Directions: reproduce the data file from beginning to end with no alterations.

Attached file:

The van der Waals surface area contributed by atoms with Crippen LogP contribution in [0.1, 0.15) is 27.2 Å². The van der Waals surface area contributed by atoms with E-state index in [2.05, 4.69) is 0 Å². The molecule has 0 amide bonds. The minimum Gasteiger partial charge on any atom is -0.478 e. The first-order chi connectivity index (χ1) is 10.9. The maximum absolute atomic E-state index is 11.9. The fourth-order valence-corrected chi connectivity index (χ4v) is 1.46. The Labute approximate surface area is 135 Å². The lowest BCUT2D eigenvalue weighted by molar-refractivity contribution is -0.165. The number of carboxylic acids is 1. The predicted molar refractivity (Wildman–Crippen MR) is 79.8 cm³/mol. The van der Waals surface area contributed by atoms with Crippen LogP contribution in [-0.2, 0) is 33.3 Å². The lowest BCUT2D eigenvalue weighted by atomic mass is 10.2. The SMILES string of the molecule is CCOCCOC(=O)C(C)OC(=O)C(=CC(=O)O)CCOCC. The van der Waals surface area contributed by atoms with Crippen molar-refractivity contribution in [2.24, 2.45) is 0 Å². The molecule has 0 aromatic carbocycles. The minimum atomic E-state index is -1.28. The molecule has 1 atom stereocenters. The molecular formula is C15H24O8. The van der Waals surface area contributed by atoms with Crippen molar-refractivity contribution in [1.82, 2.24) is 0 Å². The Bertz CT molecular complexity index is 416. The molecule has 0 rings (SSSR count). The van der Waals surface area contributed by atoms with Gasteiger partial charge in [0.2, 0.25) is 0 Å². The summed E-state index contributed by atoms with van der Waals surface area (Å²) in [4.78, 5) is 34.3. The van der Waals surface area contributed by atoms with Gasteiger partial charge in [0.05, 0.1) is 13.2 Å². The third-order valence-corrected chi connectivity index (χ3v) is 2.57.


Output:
The van der Waals surface area contributed by atoms with Crippen LogP contribution in [0.1, 0.15) is 27.2 Å². The van der Waals surface area contributed by atoms with E-state index in [2.05, 4.69) is 0 Å². The molecule has 0 amide bonds. The minimum Gasteiger partial charge on any atom is -0.478 e. The first-order chi connectivity index (χ1) is 10.9. The maximum absolute atomic E-state index is 11.9. The fourth-order valence-corrected chi connectivity index (χ4v) is 1.46. The Labute approximate surface area is 135 Å². The lowest BCUT2D eigenvalue weighted by molar-refractivity contribution is -0.165. The number of carboxylic acids is 1. The predicted molar refractivity (Wildman–Crippen MR) is 79.8 cm³/mol. The van der Waals surface area contributed by atoms with Crippen LogP contribution in [-0.2, 0) is 33.3 Å². The lowest BCUT2D eigenvalue weighted by atomic mass is 10.2. The SMILES string of the molecule is CCOCCOC(=O)C(C)OC(=O)C(=CC(=O)O)CCOCC. The van der Waals surface area contributed by atoms with Crippen molar-refractivity contribution in [2.24, 2.45) is 0 Å². The molecule has 0 aromatic carbocycles. The minimum atomic E-state index is -1.28. The molecule has 1 atom stereocenters. The molecular formula is C15H24O8. The van der Waals surface area contributed by atoms with Crippen molar-refractivity contribution in [1.82, 2.24) is 0 Å². The Bertz CT molecular complexity index is 416. The molecule has 0 rings (SSSR count). The van der Waals surface area contributed by atoms with Gasteiger partial charge in [0.2, 0.25) is 0 Å². The summed E-state index contributed by atoms with van der Waals surface area (Å²) in [4.78, 5) is 34.3. The van der Waals surface area contributed by atoms with Gasteiger partial charge in [0.05, 0.1) is 13.2 Å². The third-order valence-corrected chi connectivity index (χ3v) is 2.57.